Drawing the Line...

Page 7 of 7  
Kevlar string. Stretches about as much as wire and easier to handle.

could
Add pictures here
<% if( /^image/.test(type) ){ %>
<% } %>
<%-name%>
Add image file
Upload
And widely available too. Simply unravel your bulletproof vest. :-)
-Jack

Add pictures here
<% if( /^image/.test(type) ){ %>
<% } %>
<%-name%>
Add image file
Upload
Here are a few tricks for pattern transfers. For these you have to use a photocopy or laser printer output. One way to transfer the image is to set your pattern (printed side down) on the wood piece and iron it with a very hot flat (i.e. clothes) iron. This softens the toner and allows some of it to transfer to the wood. Using the same technique but without the iron, apply the pattern to the wood (printed side down) and dampen the back of the paper with mineral spirits. This will also transfer some of the toner to the wood.
I personally have never tried these ideas but have heard they work.
Ken Gunter
CH-47D Chinook Pilot http://www.ch47.org snipped-for-privacy@ch47.org

result
Add pictures here
<% if( /^image/.test(type) ){ %>
<% } %>
<%-name%>
Add image file
Upload
Lowly carbon paper works well for transferring full size patterns to wood also ... even David J. Marks has been known to use it ... on TV, no less.
--
www.e-woodshop.net
Last update: 9/21/03
  Click to see the full signature.
Add pictures here
<% if( /^image/.test(type) ){ %>
<% } %>
<%-name%>
Add image file
Upload
I have printed out the pattern, glued it to the wood, then cut it (leaving the line), then sand to the line.
On Fri, 26 Sep 2003 13:00:10 -0400, "John Smith"

Add pictures here
<% if( /^image/.test(type) ){ %>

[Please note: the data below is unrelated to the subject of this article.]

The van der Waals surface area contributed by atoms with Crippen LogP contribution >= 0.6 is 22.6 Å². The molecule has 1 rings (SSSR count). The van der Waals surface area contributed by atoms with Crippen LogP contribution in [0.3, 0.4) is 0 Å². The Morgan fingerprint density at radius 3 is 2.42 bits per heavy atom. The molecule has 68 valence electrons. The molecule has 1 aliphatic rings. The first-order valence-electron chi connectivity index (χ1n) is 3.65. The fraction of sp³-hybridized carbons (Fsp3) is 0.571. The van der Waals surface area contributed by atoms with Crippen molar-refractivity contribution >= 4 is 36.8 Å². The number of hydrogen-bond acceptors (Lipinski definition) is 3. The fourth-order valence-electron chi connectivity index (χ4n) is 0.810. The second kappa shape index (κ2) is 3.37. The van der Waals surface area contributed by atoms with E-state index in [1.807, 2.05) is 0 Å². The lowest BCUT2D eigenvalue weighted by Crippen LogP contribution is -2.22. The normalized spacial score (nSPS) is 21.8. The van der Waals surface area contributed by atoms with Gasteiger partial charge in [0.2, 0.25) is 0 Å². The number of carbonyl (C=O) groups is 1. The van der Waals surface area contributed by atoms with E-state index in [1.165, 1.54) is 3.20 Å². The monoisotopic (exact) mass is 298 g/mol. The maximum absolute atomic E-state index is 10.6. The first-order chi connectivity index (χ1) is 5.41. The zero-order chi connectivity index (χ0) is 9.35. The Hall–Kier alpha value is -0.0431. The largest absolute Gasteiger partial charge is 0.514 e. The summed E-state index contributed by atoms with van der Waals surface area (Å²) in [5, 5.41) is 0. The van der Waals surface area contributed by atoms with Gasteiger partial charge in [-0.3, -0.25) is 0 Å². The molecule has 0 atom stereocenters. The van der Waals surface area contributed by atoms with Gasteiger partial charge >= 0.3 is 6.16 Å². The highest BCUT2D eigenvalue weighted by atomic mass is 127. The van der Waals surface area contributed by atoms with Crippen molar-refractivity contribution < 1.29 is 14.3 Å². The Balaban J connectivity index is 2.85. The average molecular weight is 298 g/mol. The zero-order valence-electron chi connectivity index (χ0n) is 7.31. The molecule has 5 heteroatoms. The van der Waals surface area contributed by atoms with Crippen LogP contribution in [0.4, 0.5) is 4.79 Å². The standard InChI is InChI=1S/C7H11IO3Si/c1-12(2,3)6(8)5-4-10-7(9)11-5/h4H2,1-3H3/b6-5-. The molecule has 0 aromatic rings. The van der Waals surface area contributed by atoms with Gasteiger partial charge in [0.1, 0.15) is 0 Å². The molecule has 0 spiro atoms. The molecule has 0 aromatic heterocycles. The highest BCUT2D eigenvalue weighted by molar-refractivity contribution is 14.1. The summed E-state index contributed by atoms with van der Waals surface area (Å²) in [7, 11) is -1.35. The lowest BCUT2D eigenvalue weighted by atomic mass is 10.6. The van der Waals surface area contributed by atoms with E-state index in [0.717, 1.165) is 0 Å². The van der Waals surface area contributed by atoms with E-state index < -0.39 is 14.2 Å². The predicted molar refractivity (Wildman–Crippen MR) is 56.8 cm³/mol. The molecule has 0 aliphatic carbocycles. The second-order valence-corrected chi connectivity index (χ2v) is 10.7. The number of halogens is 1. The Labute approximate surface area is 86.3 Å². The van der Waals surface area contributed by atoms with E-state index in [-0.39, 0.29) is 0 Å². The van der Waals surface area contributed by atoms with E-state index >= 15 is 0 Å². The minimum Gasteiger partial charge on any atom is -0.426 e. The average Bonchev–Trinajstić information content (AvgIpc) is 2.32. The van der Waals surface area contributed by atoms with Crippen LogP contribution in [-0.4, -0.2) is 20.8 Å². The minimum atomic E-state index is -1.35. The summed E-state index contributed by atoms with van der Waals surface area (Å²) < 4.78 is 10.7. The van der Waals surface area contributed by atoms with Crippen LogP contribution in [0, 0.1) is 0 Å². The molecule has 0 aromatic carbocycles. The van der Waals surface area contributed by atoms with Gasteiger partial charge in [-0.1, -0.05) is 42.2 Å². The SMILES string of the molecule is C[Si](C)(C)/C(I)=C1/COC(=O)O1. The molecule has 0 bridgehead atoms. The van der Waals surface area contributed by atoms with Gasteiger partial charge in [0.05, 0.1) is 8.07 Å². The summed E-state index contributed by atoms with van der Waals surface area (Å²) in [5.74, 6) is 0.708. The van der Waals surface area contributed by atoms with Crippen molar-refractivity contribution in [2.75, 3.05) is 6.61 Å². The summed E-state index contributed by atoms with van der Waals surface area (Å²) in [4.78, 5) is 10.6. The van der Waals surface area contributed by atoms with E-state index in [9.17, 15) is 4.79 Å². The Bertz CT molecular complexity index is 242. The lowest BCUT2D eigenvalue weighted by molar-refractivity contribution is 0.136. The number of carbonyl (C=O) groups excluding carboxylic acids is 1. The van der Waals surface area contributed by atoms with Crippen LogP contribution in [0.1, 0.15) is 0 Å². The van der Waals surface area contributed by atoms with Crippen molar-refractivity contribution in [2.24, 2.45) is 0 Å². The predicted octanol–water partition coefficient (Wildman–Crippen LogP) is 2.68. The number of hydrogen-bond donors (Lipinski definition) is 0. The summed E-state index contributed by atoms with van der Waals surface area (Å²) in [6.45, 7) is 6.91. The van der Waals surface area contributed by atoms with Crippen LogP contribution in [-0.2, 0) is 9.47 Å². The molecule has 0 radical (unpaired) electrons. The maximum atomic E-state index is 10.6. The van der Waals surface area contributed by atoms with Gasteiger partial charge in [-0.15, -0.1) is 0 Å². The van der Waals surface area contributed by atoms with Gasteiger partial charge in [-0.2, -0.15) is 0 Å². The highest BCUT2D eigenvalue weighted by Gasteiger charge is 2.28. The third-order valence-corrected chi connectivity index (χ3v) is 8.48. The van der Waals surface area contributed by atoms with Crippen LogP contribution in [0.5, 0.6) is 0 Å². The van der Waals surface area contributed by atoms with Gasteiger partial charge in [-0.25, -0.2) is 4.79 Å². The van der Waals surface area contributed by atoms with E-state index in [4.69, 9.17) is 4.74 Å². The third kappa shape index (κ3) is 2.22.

<% } %>
<%-name%>
Add image file
Upload
Print it out on multiple sheets.

result
Add pictures here
<% if( /^image/.test(type) ){ %>
<% } %>
<%-name%>
Add image file
Upload

I also use a computer to draw shapes. If I need to make a large template, whether it's an oval, or a completely free form design, I scale it at 1:4 on the computer, then take it to Kinko's who can enlarge it 4:1 . . . i.e. . . to accurate full scale. This assumes of course that your design can fit on a single page at 1:4. I then use 3m adhesive or clear schotch tape to apply it to the wood substrate and cut away . . .If your shape doesn't fit on a single page at 1:4, then you have to tile multiple pages together.
Rick
Add pictures here
<% if( /^image/.test(type) ){ %>
<% } %>
<%-name%>
Add image file
Upload
Rick Stein wrote:

Or print it on a large format printer, also at some Kinko's. One Kinko's in this area has a 48" wide printer. I think you can do it from home and have the FedEx guy deliver the output.
http://www.kinkos.com/products/business/index.php?sol=&sec=p2k
-- Mark
Add pictures here
<% if( /^image/.test(type) ){ %>
<% } %>
<%-name%>
Add image file
Upload

(which
a
Rick, note that not all enlargements are accurate. Frequently things are enlarged in one direction more than in the other. There are other optical distortions which can occur as well. For a table top it might not matter, but always check your final drawing to see that it is correct before cutting it out.
-Jack
Add pictures here
<% if( /^image/.test(type) ){ %>
<% } %>
<%-name%>
Add image file
Upload
CW responds:

Print it out in multiple sheets, lay it on the wood and run a pounce wheel along the lines to be cut. Dust chalk on the line, and remove the sheets.
Charlie Self
"It ain't what you don't know that gets you into trouble. It's what you know for sure that just ain't so." Mark Twain
Add pictures here
<% if( /^image/.test(type) ){ %>
<% } %>
<%-name%>
Add image file
Upload
Not sure who even started this thread but it appears to have ended up as a thread on new math And i do not know even if this will work for you. It is what i use to draw an oval
http://www.anvilfire.com/21centbs/math/ovals.htm
Good luck, George

(which
exact
and a

ideas?
know
Add pictures here
<% if( /^image/.test(type) ){ %>
<% } %>
<%-name%>
Add image file
Upload

Site Timeline

Related Threads

    HomeOwnersHub.com is a website for homeowners and building and maintenance pros. It is not affiliated with any of the manufacturers or service providers discussed here. All logos and trade names are the property of their respective owners.